What kind of person was he if he trusted Theodore and Athena and sometimes even Elijah but not this man? The room blurred in front of him as he let himself zone out, turning away from the cot and pressing his shoulders back against it though he put space between himself and Livia. Regrettably, it didn't make him feel he could put any less faith in the first two, even as he felt a need to trust Simon, at least through Liv.

They would be out of here. Simon would come with them, in some capacity, too. Tobias was after him. The Ministry aurors had taken him too seriously and put him here. Would Simon really be safe, even after leaving a place this terrible? Keiran wasn't sure about that. Simon was thanking Millie at nothing more than a whisper when Keiran turned back to them and made Marek jump in surprise, unsure what to expect.

"You won't be staying at your flat after this, kid. I won't have it. If they're still going for you after all this, it isn't smart for you to stay there. Stay with your family," Keiran essentially demanded.

Simon's lips turned down into a brief frown but he nodded slowly and clearly. He doubted Keiran would know if he didn't do it. Livia would, though. She knew, now. He just hoped she wouldn't turn him in. He didn't need the help of a man who hadn't believed in him. Not when he had Liv and a job of sorts and a place to stay. It wasn't smart, it was stubborn. It was a horrible idea and he would regret it later. But he didn't need the Hayes' invading while he tried to remember how to smile. While he tried to recall how he had behaved around Livia without the eyes of anyone else on them.

He wasn't going to be himself. That was the big problem. He wasn't sure Liv understood that yet. That just leaving wouldn't fix him. That this group knowing his innocence wouldn't revive him and bring back the jokes that used to come so easy. Or that he pretended were easy, at any rate. He would never again be as he was in school. He was just grateful that Livia hadn't seen him, then. Otherwise she probably would have been disappointed.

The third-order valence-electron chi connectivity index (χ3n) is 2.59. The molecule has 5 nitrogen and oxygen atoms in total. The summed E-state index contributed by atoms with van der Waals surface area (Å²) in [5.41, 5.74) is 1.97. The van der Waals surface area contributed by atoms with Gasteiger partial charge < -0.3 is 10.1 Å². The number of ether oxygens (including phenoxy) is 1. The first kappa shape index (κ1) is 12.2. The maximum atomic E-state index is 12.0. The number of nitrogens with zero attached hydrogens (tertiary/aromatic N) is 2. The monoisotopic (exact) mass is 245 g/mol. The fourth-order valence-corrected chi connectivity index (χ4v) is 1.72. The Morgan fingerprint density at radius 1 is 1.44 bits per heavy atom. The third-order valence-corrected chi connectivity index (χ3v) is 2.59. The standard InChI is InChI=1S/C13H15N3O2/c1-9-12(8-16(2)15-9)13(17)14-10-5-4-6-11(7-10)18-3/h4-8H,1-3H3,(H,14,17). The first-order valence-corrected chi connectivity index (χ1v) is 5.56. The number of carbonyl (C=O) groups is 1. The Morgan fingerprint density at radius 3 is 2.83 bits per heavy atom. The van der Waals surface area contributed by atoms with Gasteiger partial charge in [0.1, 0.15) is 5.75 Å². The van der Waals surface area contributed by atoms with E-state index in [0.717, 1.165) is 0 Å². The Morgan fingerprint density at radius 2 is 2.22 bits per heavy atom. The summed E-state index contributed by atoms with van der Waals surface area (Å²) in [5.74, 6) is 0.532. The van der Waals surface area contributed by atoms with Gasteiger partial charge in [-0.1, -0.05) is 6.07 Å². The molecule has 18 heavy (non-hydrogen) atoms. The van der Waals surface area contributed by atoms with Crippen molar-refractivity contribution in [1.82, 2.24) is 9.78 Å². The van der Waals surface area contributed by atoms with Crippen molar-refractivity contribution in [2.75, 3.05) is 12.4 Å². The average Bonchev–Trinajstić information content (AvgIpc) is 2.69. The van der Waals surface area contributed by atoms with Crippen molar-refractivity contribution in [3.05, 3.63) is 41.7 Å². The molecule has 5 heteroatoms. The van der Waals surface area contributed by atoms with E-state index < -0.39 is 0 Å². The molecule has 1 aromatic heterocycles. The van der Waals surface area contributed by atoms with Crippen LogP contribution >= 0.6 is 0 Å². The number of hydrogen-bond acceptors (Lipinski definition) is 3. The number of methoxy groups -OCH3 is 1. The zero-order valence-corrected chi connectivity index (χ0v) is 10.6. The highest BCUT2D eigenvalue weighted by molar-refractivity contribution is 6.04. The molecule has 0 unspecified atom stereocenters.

Or, more so, anyway.

Keiran wanted to leave Liv to sorting Simon out, so he reached out towards Millie again, asking if she were okay, because he knew Simon wasn't, he said, but she seemed tired, too. He also wanted to know what it was like, unaware of if that would make Simon uncomfortable. The Polish man wasn't listening, though. So when Keiran spoke again, it was weirdly serious and inappropriate for the moment. But he wasn't sure how to comfort her after something so foreign.

"So you- you could see anything?" He asked. "It works on anyone," he said, more like a claim than a question. Merlin, if they could go back and remember. He didn't know, of course, that she had altered her memories of him. How much of a rage he would be in when he found out that his disappearance made her want to forget him completely. Because of course he would misinterpret it.

It was a shame, in some ways, that he wasn't the sort of man to cry. Because he could have at the thought that they'd forgotten why or how they worked. Maybe it was the Dementors. Keiran seriously doubted it.

It took Hermione less than ten minutes to read and write a letter of agreement regarding Simon's release. She also said that she would call for a trial as early as next week, if a date was available. That she would send Simon a letter herself, once it was settled.

So it felt like everyone was watching Kip for their cue. And Simon? He couldn't breathe.
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Re: There's a Big, Black Sky Over My Town